The 61 S. pseudopneumoniae isolates displayed heterogeneous profiles regarding several of the phenotypic and genotypic characterization assays that were performed (Table 1). In particular, 16.4% of the isolates were susceptible to optochin in a 5%CO2-enriched atmosphere and 63.9% were susceptible in ambient atmosphere. Only 50.8% of the S. pseudopneumoniae isolates displayed the typical phenotype originally described for this species (optochin-resistant in CO2 but susceptible in O2 atmosphere). Also, 36.1% of the isolates were bile soluble. Although these biochemical traditional identification tests are the first step for phenotypic identification of S. pseudopneumoniae, in the present study we observed that these characteristics were frequently diverse among the isolates of this species, as previously shown. [42].

Screening for genetic markers described by others as species-specific for S. pneumoniae – specific 16S-rRNA, Spn9802, pspA and ply - revealed their presence in some S. pseudopneumoniae isolates in contrast with previous publications. [22], [23], [43] No S. pseudopneumoniae isolates harbored the pneumococcal lytA nor the cpsA capsular gene. The aliB-like ORF2 was present in all isolates. The lack of cpsA was in line with previous observations that suggest S. pseudopneumoniae lacks a pneumococcus-like capsule. [44].

A high clonal diversity was found as 59 allelic profiles were detected by MLST (Figure 2 and Table S1). By e-BURST seven clonal groups were identified and each contained only two allelic profiles. On two occasions, pairs of isolates were found to have the same allelic profile. No association between isolates sharing a same allelic profile or being in the same clonal group was obvious.

thumbnail
Figure 2. Representation of the S. pseudopneumoniae population by eBURST analysis.

Each point represents a different allele combination. Solid lines, single-locus variants; dashed circles, invasive disease isolates; larger circles indicate two isolates with the same allele combination.

https://doi.org/10.1371/journal.pone.0057047.g002

S. pneumoniae

Out of 34 S. pneumoniae identified in this collection, 23 isolates previously identified as non-(sero)typeable pneumococci were in fact capsulated when reanalyzed; the other 11 were confirmed as non-typeable. Several explanations could be put forward to justify why isolates previously identified as atypical pneumococcal were found to be capsulated upon reanalysis. For example, differences in the quality of the antisera, lack of capsular production due to passage of isolates on agar plates, and human error.

The clinical sources of the capsulated isolates were sputum (n = 14), bronchoalveolar lavage (n = 2), blood (n = 5), transthoracic needle aspiration (n = 1), and umbilical swab (n = 1). The majority were isolated from adults (87.5%), and the male gender was predominant (75.0%). The clinical sources of the non-capsulated isolates were blood (n = 4), sputum (n = 4), conjunctival swab (n = 2), and nasal swab (n = 1). The majority (90%) were isolated from adults, and 40% were males (data not shown).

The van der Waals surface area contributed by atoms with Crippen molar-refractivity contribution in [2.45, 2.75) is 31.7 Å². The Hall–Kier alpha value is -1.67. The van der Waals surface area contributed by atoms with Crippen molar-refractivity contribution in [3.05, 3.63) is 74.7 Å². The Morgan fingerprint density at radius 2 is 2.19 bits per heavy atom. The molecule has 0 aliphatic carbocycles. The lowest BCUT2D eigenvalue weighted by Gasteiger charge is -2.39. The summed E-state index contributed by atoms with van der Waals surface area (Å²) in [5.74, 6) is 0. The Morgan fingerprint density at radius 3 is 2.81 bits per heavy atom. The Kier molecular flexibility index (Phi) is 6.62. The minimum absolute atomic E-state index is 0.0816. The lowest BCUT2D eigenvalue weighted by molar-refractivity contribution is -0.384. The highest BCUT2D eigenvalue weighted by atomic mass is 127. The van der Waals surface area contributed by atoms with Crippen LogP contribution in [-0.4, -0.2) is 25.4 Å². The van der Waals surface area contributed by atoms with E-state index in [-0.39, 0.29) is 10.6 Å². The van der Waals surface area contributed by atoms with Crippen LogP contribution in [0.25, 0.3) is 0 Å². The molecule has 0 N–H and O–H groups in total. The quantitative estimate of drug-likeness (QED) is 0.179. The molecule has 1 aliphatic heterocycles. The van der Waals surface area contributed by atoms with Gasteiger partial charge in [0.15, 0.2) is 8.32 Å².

Among the capsulated isolates, the most frequent serotypes were 38 and 6B (3 isolates each, Table 3). Interestingly, these serotypes were also frequently misidentified as atypical pneumococci in a recent study from the USA. [45] This observation may indicate that some representatives of these serotypes may be hard to visualize by the Quellung reaction, leading to misidentification, or that these serotypes may contain unknown different subtypes.

Multiresistance (non-susceptibility to three or more classes of antimicrobials) was found among 11 isolates (3 were from invasive disease) and was associated to NT (n = 4), and serotypes 6B (n = 3), 19F (n = 2), 19A (n = 1), and 33F (n = 1) (Table 3). Three of the eleven NT isolates were multiresistant. A high frequency of multiresistance among non-typeable strains has been observed in other studies. [7], [9].

Regarding the classical presumptive identification of pneumococci based on optochin susceptibility in CO2 atmosphere and bile solubility, many exceptions were found among this group of isolates: 20 were optochin resistant and one was bile insoluble. Although rare, these exceptional phenotypes were previously reported in other studies. [46].

Genotypic analysis showed the ubiquitous presence of pneumococcal lytA, specific16S-rRNA, and ply. Spn9802 was present in all but three non-typeable isolates contrasting with previous publications that suggested that this ORF was ubiquitous in pneumococcus. [22], [23].

The lytA-typical pneumococcal RFLP signature was identified in all but two isolates. The two exceptions were associated with a novel signature also distinct from the characteristic atypical pattern associated with non-pneumococcal isolates. The molecular basis of this novel signature is currently being investigated.